Genomic testing for localized prostate cancer: an update

A relatively brief, current, full-text review article by Loeb and Ross is available on the Medscape web site and discusses the three currently available tests for assessment of genomic risk for men with localized forms of prostate cancer.

The article by Loeb and Ross is entitled “Genomic testing for localized prostate cancer: where do we go from here?” It is a straightforward and reasonably understandable summary of currently available data on the use of the Prolaris test (from  Myriad Genetics), the Oncotype Dx test (from Genomic Health), and the Decipher test (from Genome Dx). It was initially published in Current Opinion in Urology and is reprinted with permission on the Medscape web site.

However, the title is a little miseleading because it doesn’t actually address “where do we go from here?” What it does is address exactly where we are as of now.

Loeb and Allen summarize the key data for each of the three tests and what they can be used to do.

The fundamental utilities of the three different tests, as of today, are as follows:

  • The Prolaris test uses tissue from a biopsy sample to predict the risk of prostate cancer-specific death within 10 years for men being managed conservative or expectant management (i.e., watchful waiting and active surveillance).
  • The OncotypeDx prostate cancer test again uses tissue from a biopsy sample to project risk of adverse disease at radical prostatectomy.
  • The Decipher test uses tissue from a radical prostatectomy sample or (more recently) tissue from a biopsy sample to measure genome-wide RNA expression and allows for the development and refinement of prognostic signatures, for the development of predictive signatures for treatment response, and for the molecular characterization of tumor subtypes in a variety of different settings explained in the article.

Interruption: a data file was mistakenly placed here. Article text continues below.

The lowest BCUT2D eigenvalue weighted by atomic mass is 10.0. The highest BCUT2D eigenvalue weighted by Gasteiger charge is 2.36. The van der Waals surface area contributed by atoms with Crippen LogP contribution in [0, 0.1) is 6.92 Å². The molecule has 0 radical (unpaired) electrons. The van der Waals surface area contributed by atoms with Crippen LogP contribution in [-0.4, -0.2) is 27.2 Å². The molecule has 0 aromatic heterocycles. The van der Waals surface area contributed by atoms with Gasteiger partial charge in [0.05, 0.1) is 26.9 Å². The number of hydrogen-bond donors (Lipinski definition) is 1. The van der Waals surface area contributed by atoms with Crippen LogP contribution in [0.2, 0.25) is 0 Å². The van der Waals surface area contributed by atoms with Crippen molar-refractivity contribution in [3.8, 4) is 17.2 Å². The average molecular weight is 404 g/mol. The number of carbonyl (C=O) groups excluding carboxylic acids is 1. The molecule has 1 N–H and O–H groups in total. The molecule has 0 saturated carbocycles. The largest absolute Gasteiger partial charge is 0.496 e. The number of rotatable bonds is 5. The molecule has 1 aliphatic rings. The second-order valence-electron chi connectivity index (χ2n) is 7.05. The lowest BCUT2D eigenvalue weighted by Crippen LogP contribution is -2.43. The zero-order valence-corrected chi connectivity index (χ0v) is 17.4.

This is a useful summary article that we recommend to prostate cancer support group leaders, patient mentors, and other prostate cancer educators to help them in their activities regarding the types of tests currently available for the work-up and prognosis of outcomes for patents at diagnosis and after first-line treatment.

Whether any one of these tests is actually “better” than the others in terms of their predictive accuracy at this time is not yet known.

6 Responses

  1. If one has already experienced metastasis after initial and additional treatments, does it make any sense to do any of these tests?

  2. Dear Bob:

    In my entirely personal opinion, probably not.

  3. Reading the somewhat gobbledygook (to the layman) description of the third test, the Decipher one, where it speaks of “the development of predictive signatures for treatment response” does lead one to think this third test might be of some benefit in selecting (or customizing?) some additional treatments that might exist beyond what has been tried for the metastasis.

  4. Dear J:

    Yes … and the key word is “might”!

  5. Can a person have a Gleason 3 + 3 = 6 and have a genomic test that says “Aggressive” from a biopsy sample?

    Thank you,


  6. Dear Mark

    Yes. That is perfectly possible. If it happened to me I would want to have the original biopsy slides re-examined by an expert uropathologist before deciding what I wanted to do. It is possible that a less than expert pathologist had mis-identified some Gleason tissue as Gleason pattern 3 when it was Gleason pattern 4.

    The other possibility is that the laboratory that ran your genomic test muddled up your tissue sample with someone else’s and you were given the wrong result as a consequence. It happens. Humans make mistakes, but this one would be unusual.

    Clearly you have received conflicting evidence, and the most critical issue is for you to have a detailed conversation with your doctor as to what he or she thinks you could do to resolve the conflicting information. One possibility would be to have an MRI scan and — if necessary — a targeted re-biopsy based on that MRI scan.

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